Three Reads from Tech Analysts to Keep Tabs on Network Security Innovation

It’s necessary to keep pace with the innovation in threats and countermeasures. The problem is it’s hard to keep track of which company is doing what because of the sheer volume.

For example, there were roughly 250 exhibitors at the 2019 Black Hat USA conference where at least 20 new products were launched. Similarly, this year’s RSA Conference was even larger, with some 600 exhibitors and about 30 new product launches.

There’s a lot of investment fueling security innovation as well. Venture capital firms invested some $5.3 billion in cybersecurity startups, over about 350 deals in 2018. “That’s up from 20 percent – $4.4 billion – from  2017, and up from close to double on 2016,” according to TechCrunch.

Clearly, there’s a lot going on. So, how can you keep track of the innovation in cybersecurity?

One technique is to turn to the technology analysts. They strive to document, categorize and otherwise, makes sense of what’s happening in the network security space.

We’ve recently been named in a hat trick of pieces by some of these researchers – and we thought it would be useful to share links to those references here.

1) The five components of modern network security

Jon Oltsik of Enterprise Strategy Group says networks have evolved and so network security must evolve too. He’s identified five aspects he thinks a modern network security program must support. Those include:

  • “end-to-end coverage”;
  • “encryption/decryption capabilities throughout”;
  • “business-centric segmentation”;
  • “central control plane and distributed enforcement”; and
  • “comprehensive monitoring and analytics.”

Then he adds this about comprehensive monitoring and analytics:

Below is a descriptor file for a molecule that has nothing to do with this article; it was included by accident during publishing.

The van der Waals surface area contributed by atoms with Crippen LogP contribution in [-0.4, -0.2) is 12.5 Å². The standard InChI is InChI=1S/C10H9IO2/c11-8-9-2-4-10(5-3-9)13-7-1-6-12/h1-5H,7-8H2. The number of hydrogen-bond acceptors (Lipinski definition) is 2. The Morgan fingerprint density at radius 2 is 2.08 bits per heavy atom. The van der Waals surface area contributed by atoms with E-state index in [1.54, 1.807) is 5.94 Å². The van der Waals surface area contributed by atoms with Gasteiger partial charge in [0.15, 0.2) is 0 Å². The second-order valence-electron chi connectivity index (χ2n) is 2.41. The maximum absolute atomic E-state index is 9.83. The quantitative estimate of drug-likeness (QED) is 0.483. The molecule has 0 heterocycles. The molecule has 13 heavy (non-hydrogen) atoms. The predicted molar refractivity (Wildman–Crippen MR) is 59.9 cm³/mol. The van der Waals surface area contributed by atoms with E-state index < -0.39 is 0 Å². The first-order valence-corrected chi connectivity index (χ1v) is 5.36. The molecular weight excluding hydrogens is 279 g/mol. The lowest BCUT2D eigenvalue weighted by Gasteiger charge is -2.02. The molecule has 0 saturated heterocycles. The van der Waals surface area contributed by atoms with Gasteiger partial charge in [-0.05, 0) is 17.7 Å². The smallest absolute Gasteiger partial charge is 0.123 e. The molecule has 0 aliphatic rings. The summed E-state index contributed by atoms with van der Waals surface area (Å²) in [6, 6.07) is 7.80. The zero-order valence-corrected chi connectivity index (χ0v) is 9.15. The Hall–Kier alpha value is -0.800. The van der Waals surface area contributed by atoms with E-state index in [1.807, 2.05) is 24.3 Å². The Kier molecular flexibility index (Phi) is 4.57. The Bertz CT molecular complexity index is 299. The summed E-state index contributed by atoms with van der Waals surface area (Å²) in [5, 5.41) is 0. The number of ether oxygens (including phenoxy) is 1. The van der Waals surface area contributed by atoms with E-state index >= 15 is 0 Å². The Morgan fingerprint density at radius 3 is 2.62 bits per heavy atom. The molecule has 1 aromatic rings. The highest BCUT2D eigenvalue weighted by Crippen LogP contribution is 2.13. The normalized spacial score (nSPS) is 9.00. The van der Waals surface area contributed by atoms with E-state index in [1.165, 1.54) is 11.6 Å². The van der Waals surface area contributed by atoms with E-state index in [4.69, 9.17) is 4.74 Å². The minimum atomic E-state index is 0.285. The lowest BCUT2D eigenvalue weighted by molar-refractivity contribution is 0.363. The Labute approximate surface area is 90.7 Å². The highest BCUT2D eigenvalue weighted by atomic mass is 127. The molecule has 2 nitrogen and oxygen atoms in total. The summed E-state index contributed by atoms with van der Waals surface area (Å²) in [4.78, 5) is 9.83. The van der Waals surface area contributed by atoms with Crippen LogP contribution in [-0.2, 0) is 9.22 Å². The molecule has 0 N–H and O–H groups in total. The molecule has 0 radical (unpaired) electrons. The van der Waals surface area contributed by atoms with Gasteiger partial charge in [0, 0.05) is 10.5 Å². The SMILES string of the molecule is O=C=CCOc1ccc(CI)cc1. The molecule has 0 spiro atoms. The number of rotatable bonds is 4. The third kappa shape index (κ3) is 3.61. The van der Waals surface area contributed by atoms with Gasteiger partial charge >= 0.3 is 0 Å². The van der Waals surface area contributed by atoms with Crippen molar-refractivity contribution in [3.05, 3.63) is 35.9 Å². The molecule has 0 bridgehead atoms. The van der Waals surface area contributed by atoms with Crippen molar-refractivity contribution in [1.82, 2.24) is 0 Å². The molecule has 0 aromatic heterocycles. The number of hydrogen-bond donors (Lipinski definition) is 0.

“As the old security adage goes, ‘the network doesn’t lie.’ Since all cyber-attacks use network communications as part of their kill chain, security analysts must have access to end-to-end network traffic analysis up and down all layers of the OSI stack. The best NTA tools will supplement basic traffic monitoring with detection rules, heuristics, scripting languages, and machine learning that can help analysts detect unknown threats and map malicious activities into the MITRE ATT&CK framework.”

He suggests CISOs review both startups and incumbents alike and even calls out a few by name.

Read what this analyst has to say: Modern Network Security Transformation.

2) Intrusion Detection and Prevention Systems

We know the venerable intrusion detection and prevention systems (IDPS) is a widely used security tool and for good reasons. We’ve also noted modern systems can provide additional protections in the race against time between vulnerability and patch – and in network segmentation to mitigate laterally spreading malware.

Read what the analysts have to say:
Bricata Included as a Representative Vendor in a new Market Guide for Intrusion Detection and Prevention Systems by Gartner, Inc.

3) Network Traffic Analysis

There are many new realities in network security and two we’ve discussed for a while now are a) the need analyze network traffic that flows east-and-west in addition to that which flows north-and-south; and b) it’s harder for threat actors to hide behavior. It’s a concept that seems to be catching on.

Read what the analysts have to say: Bricata Included as a Representative Vendor in the Inaugural Market Guide for Network Traffic Analysis by Gartner, Inc.

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Bricata has simplified the four critical capabilities enterprises need for comprehensive network protection: visibility, threat detection, threat hunting, and post-detection actions. If you’d like to see our solution in action, you are welcome to schedule a live demonstration.

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